Loose Lips

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"Break it for me down, just a one more time; what was our name? Buddha Fulla Rymez!" They may sound like hokey lyrics in print, but the live version, belted out by Detroit’s own Buddha Fulla Rymez, filled the Token Lounge in Westland Friday night at their WRIF-presented show.

The Token polled patrons to see which of the night’s bands pulled in more fans. Insect Opera’s numbers took the lead in the official count, but everyone I talked to was a devoted Buddha-head.

While BFR assembled their considerable stage show, including the twin five-foot bongs that house Shadow and Menny Kills’ mics, I chatted with native Westlanders. Joe Kolpacke, Butch Bodorski and "Melon" Richarde proved that cool dudes aren’t always arrogant and obnoxious, and certainly represented their fair city favorably.

The ambience approximated old-school rock, with a healthy handful of early punk and just a pinch of hillbilly, whatever that means. Somehow, the blend resulted in a true music-lovin’, babe-cruisin’, blurred-vision kind of night that makes one wonder – just for a moment – why we waste time at high-fashion, pretentious preening palaces that are too uptight to really unwind in.

Walking in, I air-guitared to AC/DC’s "Back in Black" in the big room. Making my way into the lounge for a cocktail (well, Bud Light), I suffered system shock to my groove thing as Michael Jackson’s latest noise assaulted me from the Z-TV! It was an incongruous background to the biker dudes silhouetted against the screen.

Lending their shapely silhouettes to the evening were Jessica Wambergue of Wyandotte and Jaime Sturgill of Warren. Stealing my thunder, these Buddha-head beauties quickly became the focal point of every solo slickster (and slickstress), including a freakish fellow leering near the huge aquarium (a la Fifth Avenue). WRIF’s Julie narrowly escaped the guy’s stealthy approach.

Treating my old stoner self to some time in the spotlight, I rocked, rapped and rebelled, cutting loose among friendly faces. I would have been happy to stay all night, especially after bumping into the veritable Fonz of the Token, the beatific bear known as Ron. But alas, other parties called. I will return, however, as Ron bestowed upon me VIP status in his kingdom!


Over the freeway and through the hoods, in the storybook land of Grosse Pointe, a good old-fashioned house party offered up hospitable happenings. Little dishes of nuts and snacks smiled pleasantly from every end table. Shrimp and other swanky sides lusciously anticipated appetites. And basins of beer beckoned, begging for imbibers. But wait! That’s not all!

This deluxe "how-to-throw-the-perfect-party" model also included a live band in the basement, just past the pool table. Love Dart jammed away, comprised of Motown radio rogues, airwave idols, loudspeaker luminaries and other behind-the-scenes genies we all wonder about.

Providing bass and vocals was the heroic Hadji, of The Planet 96.3’s "Johnny in the Morning" show; "heroic" because this audio artist boldly broadcasts his smitten state for Britney Spears to all within earshot. Sigh. He’s otherwise halfway happenin’ and wholeheartedly hospitable.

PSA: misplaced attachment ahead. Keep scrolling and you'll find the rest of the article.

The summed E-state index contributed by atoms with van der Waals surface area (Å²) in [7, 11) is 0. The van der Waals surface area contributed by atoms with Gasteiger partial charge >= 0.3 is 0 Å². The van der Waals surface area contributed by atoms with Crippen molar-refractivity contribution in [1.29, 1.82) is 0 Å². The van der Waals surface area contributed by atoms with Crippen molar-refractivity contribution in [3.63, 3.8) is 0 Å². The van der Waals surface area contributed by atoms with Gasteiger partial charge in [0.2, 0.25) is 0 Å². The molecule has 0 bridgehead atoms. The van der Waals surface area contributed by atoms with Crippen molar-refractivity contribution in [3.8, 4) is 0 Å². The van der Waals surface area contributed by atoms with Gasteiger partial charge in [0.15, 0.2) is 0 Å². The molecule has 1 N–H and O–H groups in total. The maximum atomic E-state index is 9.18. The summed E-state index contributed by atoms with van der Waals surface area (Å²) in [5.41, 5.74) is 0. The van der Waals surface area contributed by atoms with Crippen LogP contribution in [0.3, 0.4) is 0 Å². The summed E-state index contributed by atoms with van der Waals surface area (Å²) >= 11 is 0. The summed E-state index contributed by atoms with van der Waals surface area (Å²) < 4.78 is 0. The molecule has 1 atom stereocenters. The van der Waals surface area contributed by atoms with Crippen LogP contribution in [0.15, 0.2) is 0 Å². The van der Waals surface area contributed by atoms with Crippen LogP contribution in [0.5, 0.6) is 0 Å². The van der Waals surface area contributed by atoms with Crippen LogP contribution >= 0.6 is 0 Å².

In fact, I was treated to the band’s signature shot, the Love Dart, a Kool-Aid-tasting killer concocted by Hadji and Mr. In the Morning himself. (This column brought to you by Extra Strength Excedrin.)

On lead vocals and guitar was charismatic crooner Curt Kruse, known simply as "Kruse" by the faithful fans who listen to him weekdays on 96.3. Kruse’s sense of style is squandered as a jock, let me tell you. A regular at Royal Oak’s Incognito, his cool cat clothes fairly tap you on the shoulder and say, "Begging your pardon, but look at me."

Plenty of Planet people in the house, to be sure, with Jeff "Fuzz" Laskowski also handling bass and vocals for Love Dart, and the enigmatic Opie amiably aiding aesthetics. Laskowski’s super-nice fiancee (sorry, girls) played audience with the rapt rock revelers ... er, OK, somewhat-sauced scenesters.

Rounding out the musical misters were WJR’s Chris "Beef" Matché on guitar, and drummer Rich Maxon. Babe-magnet Beef had little swarms of swooners buzzing about him all night, so I thought, until the swarm’s affections appeared to be arbitrary and alcohol-accrued. Guest vocalist Gabriel Grady graced the par-tay with his unsucky singing. And, lo and behold, who should pop in at the end of the night for a little guest-bassing but Sidi Henderson of The Civilians. The smiley superstar strummed outstanding, and seemed to have a secret behind his sneaky smirk. My hunch is to watch for something big coming out of camp Civilians soon; catch them at smaller venues while you have the chance.


Saturday night at Ye Olde Tap Room in Detroit – the place "where good friends meet great beer" – Fletcher Pratt and the Trash Brats packed the pub with a who’s who of musicians and in-the-know icons. Brash Brat Toni Romeo was in rare form, ripping off his skimpy red dress to finish out the set in his tightly tailored birthday suit!

At the DIA this weekend for Mr. Death, the varied viewers rivaled this artsy documentary for my attention. Just don’t eat a big meal before settling in for this interesting eye-opener; a snoring symphony surrounded my seat.

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